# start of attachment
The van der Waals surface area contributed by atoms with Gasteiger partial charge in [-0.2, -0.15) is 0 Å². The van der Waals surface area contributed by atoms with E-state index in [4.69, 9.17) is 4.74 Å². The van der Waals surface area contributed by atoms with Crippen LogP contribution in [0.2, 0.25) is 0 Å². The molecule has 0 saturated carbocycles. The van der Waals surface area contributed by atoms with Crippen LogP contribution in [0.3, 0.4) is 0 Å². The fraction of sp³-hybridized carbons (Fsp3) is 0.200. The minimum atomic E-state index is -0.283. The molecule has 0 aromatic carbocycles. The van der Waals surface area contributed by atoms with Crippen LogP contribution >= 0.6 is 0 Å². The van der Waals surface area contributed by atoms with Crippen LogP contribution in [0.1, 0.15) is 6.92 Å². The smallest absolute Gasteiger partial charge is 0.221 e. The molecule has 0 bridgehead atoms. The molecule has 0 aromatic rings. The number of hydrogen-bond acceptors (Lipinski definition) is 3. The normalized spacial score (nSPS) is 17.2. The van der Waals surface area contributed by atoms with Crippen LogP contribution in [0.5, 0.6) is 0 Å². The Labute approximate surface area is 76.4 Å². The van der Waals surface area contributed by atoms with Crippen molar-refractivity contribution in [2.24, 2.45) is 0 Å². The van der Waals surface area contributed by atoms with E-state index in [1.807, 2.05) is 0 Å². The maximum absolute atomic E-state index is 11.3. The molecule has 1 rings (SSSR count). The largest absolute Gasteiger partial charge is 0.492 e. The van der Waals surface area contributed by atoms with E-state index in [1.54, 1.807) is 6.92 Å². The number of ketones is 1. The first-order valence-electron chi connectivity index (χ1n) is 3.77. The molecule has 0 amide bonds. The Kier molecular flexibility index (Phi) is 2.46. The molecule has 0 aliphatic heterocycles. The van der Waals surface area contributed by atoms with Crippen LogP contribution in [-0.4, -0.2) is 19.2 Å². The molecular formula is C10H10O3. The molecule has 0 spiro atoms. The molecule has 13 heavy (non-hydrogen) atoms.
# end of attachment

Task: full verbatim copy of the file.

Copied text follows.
The van der Waals surface area contributed by atoms with Gasteiger partial charge in [-0.2, -0.15) is 0 Å². The van der Waals surface area contributed by atoms with E-state index in [4.69, 9.17) is 4.74 Å². The van der Waals surface area contributed by atoms with Crippen LogP contribution in [0.2, 0.25) is 0 Å². The molecule has 0 saturated carbocycles. The van der Waals surface area contributed by atoms with Crippen LogP contribution in [0.3, 0.4) is 0 Å². The fraction of sp³-hybridized carbons (Fsp3) is 0.200. The minimum atomic E-state index is -0.283. The molecule has 0 aromatic carbocycles. The van der Waals surface area contributed by atoms with Crippen LogP contribution >= 0.6 is 0 Å². The van der Waals surface area contributed by atoms with Crippen LogP contribution in [0.1, 0.15) is 6.92 Å². The smallest absolute Gasteiger partial charge is 0.221 e. The molecule has 0 bridgehead atoms. The molecule has 0 aromatic rings. The number of hydrogen-bond acceptors (Lipinski definition) is 3. The normalized spacial score (nSPS) is 17.2. The van der Waals surface area contributed by atoms with Crippen LogP contribution in [0.5, 0.6) is 0 Å². The Labute approximate surface area is 76.4 Å². The van der Waals surface area contributed by atoms with Crippen molar-refractivity contribution in [2.24, 2.45) is 0 Å². The van der Waals surface area contributed by atoms with E-state index in [1.807, 2.05) is 0 Å². The maximum absolute atomic E-state index is 11.3. The molecule has 1 rings (SSSR count). The largest absolute Gasteiger partial charge is 0.492 e. The van der Waals surface area contributed by atoms with E-state index in [1.54, 1.807) is 6.92 Å². The number of ketones is 1. The first-order valence-electron chi connectivity index (χ1n) is 3.77. The molecule has 0 amide bonds. The Kier molecular flexibility index (Phi) is 2.46. The molecule has 0 aliphatic heterocycles. The van der Waals surface area contributed by atoms with Crippen LogP contribution in [-0.4, -0.2) is 19.2 Å². The molecular formula is C10H10O3. The molecule has 0 spiro atoms. The molecule has 13 heavy (non-hydrogen) atoms.